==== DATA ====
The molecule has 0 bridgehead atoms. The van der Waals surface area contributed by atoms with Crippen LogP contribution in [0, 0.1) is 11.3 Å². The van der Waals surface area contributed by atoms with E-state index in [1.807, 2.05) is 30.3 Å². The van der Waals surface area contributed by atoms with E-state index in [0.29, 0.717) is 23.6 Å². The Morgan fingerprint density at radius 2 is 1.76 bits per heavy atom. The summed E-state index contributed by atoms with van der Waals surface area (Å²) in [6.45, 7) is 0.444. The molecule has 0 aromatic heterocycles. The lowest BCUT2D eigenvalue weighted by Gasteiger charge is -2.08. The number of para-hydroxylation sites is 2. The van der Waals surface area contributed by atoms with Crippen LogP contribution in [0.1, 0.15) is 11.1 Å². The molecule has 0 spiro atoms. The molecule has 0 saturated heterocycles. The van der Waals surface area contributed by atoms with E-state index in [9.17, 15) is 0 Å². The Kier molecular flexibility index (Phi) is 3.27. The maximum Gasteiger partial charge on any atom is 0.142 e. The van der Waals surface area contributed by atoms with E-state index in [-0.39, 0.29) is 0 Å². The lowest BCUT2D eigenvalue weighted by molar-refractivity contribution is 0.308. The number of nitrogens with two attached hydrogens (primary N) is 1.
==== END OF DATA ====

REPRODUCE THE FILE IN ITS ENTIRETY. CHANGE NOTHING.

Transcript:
The molecule has 0 bridgehead atoms. The van der Waals surface area contributed by atoms with Crippen LogP contribution in [0, 0.1) is 11.3 Å². The van der Waals surface area contributed by atoms with E-state index in [1.807, 2.05) is 30.3 Å². The van der Waals surface area contributed by atoms with E-state index in [0.29, 0.717) is 23.6 Å². The Morgan fingerprint density at radius 2 is 1.76 bits per heavy atom. The summed E-state index contributed by atoms with van der Waals surface area (Å²) in [6.45, 7) is 0.444. The molecule has 0 aromatic heterocycles. The lowest BCUT2D eigenvalue weighted by Gasteiger charge is -2.08. The number of para-hydroxylation sites is 2. The van der Waals surface area contributed by atoms with Crippen LogP contribution in [0.1, 0.15) is 11.1 Å². The molecule has 0 spiro atoms. The molecule has 0 saturated heterocycles. The van der Waals surface area contributed by atoms with E-state index in [9.17, 15) is 0 Å². The Kier molecular flexibility index (Phi) is 3.27. The maximum Gasteiger partial charge on any atom is 0.142 e. The van der Waals surface area contributed by atoms with E-state index in [-0.39, 0.29) is 0 Å². The lowest BCUT2D eigenvalue weighted by molar-refractivity contribution is 0.308. The number of nitrogens with two attached hydrogens (primary N) is 1.